‘Mai hebogahisigu ida, bamahuta’ (With sadness, goodbye)
Neo-colonialism, Palm Island, LNG & the shifting of blame

The challenging cycle of family poverty, violence & breakdown

Poster
Poster in a Lae Seventh Day Adventist Church extolling a good family man's attributes (Michelle N Rooney)

MICHELLE NAYAHAMUI ROONEY, MIRANDA FORSYTH, MARY AISI & DORA KUIR-AYIUS | DevPolicy Blog | Extracts

You can read the complete article on this important research project here

CANBERRA - We conducted research in Lae for three weeks in April to explore the connections between women’s experiences of seeking support to address family and sexual violence in their lives and their children’s wellbeing and opportunities for education.

Emerging findings from this research have highlighted the multiple financial and social considerations that limit women’s ability to seek certain types of assistance.

The research also highlighted the gap between formal systems of support and the reality for most low-income families whose children tend to fall out of the education system because of the immediate and longer-term impact of family and sexual violence.

Many of the women we interviewed have extremely low incomes and low educational levels. Their experiences of violence reflect deeply-entangled cycles of poverty, marital breakdowns and chronic episodic violence – all of which reinforce each other.

Many women are supporting others while also dealing with their own experiences of violence, and the research revealed the critical role that neighbours, family members, other survivors, schools, and churches play in assisting those experiencing family and sexual violence. Lifetime experiences and episodes of violence can also involve multiple factors and relationships.

The economic (financial and opportunity) costs of seeking support, particularly from the state, are a major constraint on women’s ability to address the violence in their lives. Many of these costs are related to their ability to provide for their children’s housing, food, education, and other basic needs.

These costs are exacerbated by the lack of knowledge and confusion over the support services available. Another important reason why women do not pursue the formal route for addressing family and sexual violence is the fear of losing the family income if their partner is sentenced to jail.

For those living in Lae’s informal settlement communities, even if they wish to resolve the matter locally in the community, they must pay ‘table fees’ for local leaders and komiti [committee] members to hear their cases of domestic violence.

These local mediation fees can range from K10 to K50 per party to the dispute. If there are multiple parties in the complaint such as when there is a polygamous relationship, these costs can escalate to include other costs such as compensation.

When women do choose to seek support through the formal police and court system, their strategies vary and the outcomes are mixed depending on their personal circumstances.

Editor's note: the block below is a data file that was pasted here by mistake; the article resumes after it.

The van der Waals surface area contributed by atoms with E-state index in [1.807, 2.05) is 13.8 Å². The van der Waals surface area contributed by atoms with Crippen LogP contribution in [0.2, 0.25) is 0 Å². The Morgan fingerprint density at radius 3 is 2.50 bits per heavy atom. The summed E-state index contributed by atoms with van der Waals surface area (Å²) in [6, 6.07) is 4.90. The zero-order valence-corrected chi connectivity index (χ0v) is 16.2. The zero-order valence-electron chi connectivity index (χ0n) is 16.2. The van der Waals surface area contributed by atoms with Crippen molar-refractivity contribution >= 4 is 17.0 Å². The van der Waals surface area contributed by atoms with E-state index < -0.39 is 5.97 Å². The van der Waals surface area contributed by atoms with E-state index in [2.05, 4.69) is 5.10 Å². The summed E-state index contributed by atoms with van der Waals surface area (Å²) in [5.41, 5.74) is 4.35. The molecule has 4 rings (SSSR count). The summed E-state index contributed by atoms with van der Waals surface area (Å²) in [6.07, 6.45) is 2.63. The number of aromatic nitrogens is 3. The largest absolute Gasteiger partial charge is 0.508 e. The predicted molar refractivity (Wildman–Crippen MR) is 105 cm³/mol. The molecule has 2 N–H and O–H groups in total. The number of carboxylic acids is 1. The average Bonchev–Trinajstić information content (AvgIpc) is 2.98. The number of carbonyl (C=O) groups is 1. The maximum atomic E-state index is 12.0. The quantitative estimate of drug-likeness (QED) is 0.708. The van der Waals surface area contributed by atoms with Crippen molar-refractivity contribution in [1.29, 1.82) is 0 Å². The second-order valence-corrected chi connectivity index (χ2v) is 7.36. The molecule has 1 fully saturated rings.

Many women acknowledged the improvements in the police responses and attributed these to the current strong leadership in the Lae police hierarchy, including the introduction of a toll free number for the public to call.

However, most responses suggested that from the perspective of women experiencing family and sexual violence, there is a need to improve information about the processes and access to police and other services.

Women from Lae’s informal settlements (also called ‘compounds’ or ‘blocks’) talked about being sent between the local mediating komiti and the police station, often giving up in the process. Costs include being asked to pay the police for fuel or other enticements before they will attend to a domestic violence incident. The delays in responses often mean that the perpetrator has run away.

Some women expressed concern that they are required by police to directly request a perpetrator to come to the police station to face a complaint. Others noted that police, magistrates, lawyers or local mediators were often known to both parties, making it difficult for complaints to be dealt with independently.

Many women also expressed wariness about the formal process especially because they fear the violence worsening if the process is unsuccessful or when the perpetrator is released from jail. For this reason, many women prefer to resolve matters within the family, the church or community. Many women said that they turned to religious spirituality for comfort and hope and found social support within their church networks.

The responses suggest that the stronger presence of police is having a positive outcome in terms of deescalating or preventing episodes of violence. Currently, the police accept women’s agency in determining how to proceed with their complaints, accommodating their demands to bring their partners in for mediation, or even calling the perpetrators to warn them about the potential legal consequences of their violence.

Despite the general view expressed by our interviewees that domestic violence is a matter for the private space, we were heartened by the responses and the frank discussions in which there was an overwhelming consensus that this is a major problem faced by families, and women especially, and that a collective effort is required for any change to occur.

Although our research has focussed on women’s perspectives on these issues, a strong message from women was the need to involve men, including sons, in this kind of research. A collective effort that also includes support for relationship mediation and counselling is needed to address family violence

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